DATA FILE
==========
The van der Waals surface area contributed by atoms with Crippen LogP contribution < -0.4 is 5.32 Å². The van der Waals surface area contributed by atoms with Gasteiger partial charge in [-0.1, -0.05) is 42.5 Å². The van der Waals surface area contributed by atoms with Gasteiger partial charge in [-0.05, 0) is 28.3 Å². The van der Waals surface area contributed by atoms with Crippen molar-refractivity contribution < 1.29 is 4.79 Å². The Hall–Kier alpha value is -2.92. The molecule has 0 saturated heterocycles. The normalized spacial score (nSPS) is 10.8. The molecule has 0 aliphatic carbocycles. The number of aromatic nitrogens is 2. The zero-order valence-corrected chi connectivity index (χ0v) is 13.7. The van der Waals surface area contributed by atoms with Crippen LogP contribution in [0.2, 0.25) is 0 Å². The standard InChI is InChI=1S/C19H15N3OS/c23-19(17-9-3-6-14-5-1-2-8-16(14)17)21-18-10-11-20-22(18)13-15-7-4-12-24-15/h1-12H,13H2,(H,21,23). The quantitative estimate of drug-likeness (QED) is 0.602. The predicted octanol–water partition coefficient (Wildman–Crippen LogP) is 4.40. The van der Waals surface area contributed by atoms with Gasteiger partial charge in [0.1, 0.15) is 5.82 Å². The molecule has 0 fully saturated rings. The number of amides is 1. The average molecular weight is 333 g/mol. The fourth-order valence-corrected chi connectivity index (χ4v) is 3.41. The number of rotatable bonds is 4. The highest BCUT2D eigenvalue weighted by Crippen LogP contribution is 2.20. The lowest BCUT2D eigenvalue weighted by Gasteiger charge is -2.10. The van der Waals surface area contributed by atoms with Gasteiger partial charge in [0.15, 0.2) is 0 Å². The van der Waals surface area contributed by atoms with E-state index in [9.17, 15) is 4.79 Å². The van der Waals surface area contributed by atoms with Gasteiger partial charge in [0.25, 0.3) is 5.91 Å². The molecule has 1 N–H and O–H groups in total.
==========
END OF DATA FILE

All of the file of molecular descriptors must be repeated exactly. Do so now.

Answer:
The van der Waals surface area contributed by atoms with Crippen LogP contribution < -0.4 is 5.32 Å². The van der Waals surface area contributed by atoms with Gasteiger partial charge in [-0.1, -0.05) is 42.5 Å². The van der Waals surface area contributed by atoms with Gasteiger partial charge in [-0.05, 0) is 28.3 Å². The van der Waals surface area contributed by atoms with Crippen molar-refractivity contribution < 1.29 is 4.79 Å². The Hall–Kier alpha value is -2.92. The molecule has 0 saturated heterocycles. The normalized spacial score (nSPS) is 10.8. The molecule has 0 aliphatic carbocycles. The number of aromatic nitrogens is 2. The zero-order valence-corrected chi connectivity index (χ0v) is 13.7. The van der Waals surface area contributed by atoms with Crippen LogP contribution in [0.2, 0.25) is 0 Å². The standard InChI is InChI=1S/C19H15N3OS/c23-19(17-9-3-6-14-5-1-2-8-16(14)17)21-18-10-11-20-22(18)13-15-7-4-12-24-15/h1-12H,13H2,(H,21,23). The quantitative estimate of drug-likeness (QED) is 0.602. The predicted octanol–water partition coefficient (Wildman–Crippen LogP) is 4.40. The van der Waals surface area contributed by atoms with Gasteiger partial charge in [0.1, 0.15) is 5.82 Å². The molecule has 0 fully saturated rings. The number of amides is 1. The average molecular weight is 333 g/mol. The fourth-order valence-corrected chi connectivity index (χ4v) is 3.41. The number of rotatable bonds is 4. The highest BCUT2D eigenvalue weighted by Crippen LogP contribution is 2.20. The lowest BCUT2D eigenvalue weighted by Gasteiger charge is -2.10. The van der Waals surface area contributed by atoms with Gasteiger partial charge in [0.15, 0.2) is 0 Å². The van der Waals surface area contributed by atoms with E-state index in [9.17, 15) is 4.79 Å². The van der Waals surface area contributed by atoms with Gasteiger partial charge in [0.25, 0.3) is 5.91 Å². The molecule has 1 N–H and O–H groups in total.